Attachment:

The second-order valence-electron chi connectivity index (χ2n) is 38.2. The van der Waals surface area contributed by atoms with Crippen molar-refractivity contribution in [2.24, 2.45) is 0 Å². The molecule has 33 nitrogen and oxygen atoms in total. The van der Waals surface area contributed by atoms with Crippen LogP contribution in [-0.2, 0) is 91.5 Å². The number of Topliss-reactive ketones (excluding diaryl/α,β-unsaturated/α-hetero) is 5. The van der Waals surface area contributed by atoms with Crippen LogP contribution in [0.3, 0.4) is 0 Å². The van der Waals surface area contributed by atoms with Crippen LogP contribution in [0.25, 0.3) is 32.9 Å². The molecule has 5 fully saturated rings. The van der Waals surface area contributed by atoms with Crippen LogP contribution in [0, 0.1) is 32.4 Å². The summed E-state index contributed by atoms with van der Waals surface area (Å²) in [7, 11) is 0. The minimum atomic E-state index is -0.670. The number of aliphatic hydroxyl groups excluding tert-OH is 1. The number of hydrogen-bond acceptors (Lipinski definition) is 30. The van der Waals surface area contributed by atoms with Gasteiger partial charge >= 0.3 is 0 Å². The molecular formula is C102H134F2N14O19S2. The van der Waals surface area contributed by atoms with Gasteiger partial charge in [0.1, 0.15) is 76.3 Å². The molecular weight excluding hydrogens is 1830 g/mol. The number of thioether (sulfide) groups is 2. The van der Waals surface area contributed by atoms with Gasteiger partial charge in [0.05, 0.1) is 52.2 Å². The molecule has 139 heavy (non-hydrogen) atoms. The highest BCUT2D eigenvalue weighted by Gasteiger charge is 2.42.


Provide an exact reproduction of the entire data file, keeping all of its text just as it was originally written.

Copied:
The second-order valence-electron chi connectivity index (χ2n) is 38.2. The van der Waals surface area contributed by atoms with Crippen molar-refractivity contribution in [2.24, 2.45) is 0 Å². The molecule has 33 nitrogen and oxygen atoms in total. The van der Waals surface area contributed by atoms with Crippen LogP contribution in [-0.2, 0) is 91.5 Å². The number of Topliss-reactive ketones (excluding diaryl/α,β-unsaturated/α-hetero) is 5. The van der Waals surface area contributed by atoms with Crippen LogP contribution in [0.3, 0.4) is 0 Å². The van der Waals surface area contributed by atoms with Crippen LogP contribution in [0.25, 0.3) is 32.9 Å². The molecule has 5 fully saturated rings. The van der Waals surface area contributed by atoms with Crippen LogP contribution in [0, 0.1) is 32.4 Å². The summed E-state index contributed by atoms with van der Waals surface area (Å²) in [7, 11) is 0. The minimum atomic E-state index is -0.670. The number of aliphatic hydroxyl groups excluding tert-OH is 1. The number of hydrogen-bond acceptors (Lipinski definition) is 30. The van der Waals surface area contributed by atoms with Gasteiger partial charge >= 0.3 is 0 Å². The molecular formula is C102H134F2N14O19S2. The van der Waals surface area contributed by atoms with Gasteiger partial charge in [0.1, 0.15) is 76.3 Å². The molecular weight excluding hydrogens is 1830 g/mol. The number of thioether (sulfide) groups is 2. The van der Waals surface area contributed by atoms with Gasteiger partial charge in [0.05, 0.1) is 52.2 Å². The molecule has 139 heavy (non-hydrogen) atoms. The highest BCUT2D eigenvalue weighted by Gasteiger charge is 2.42.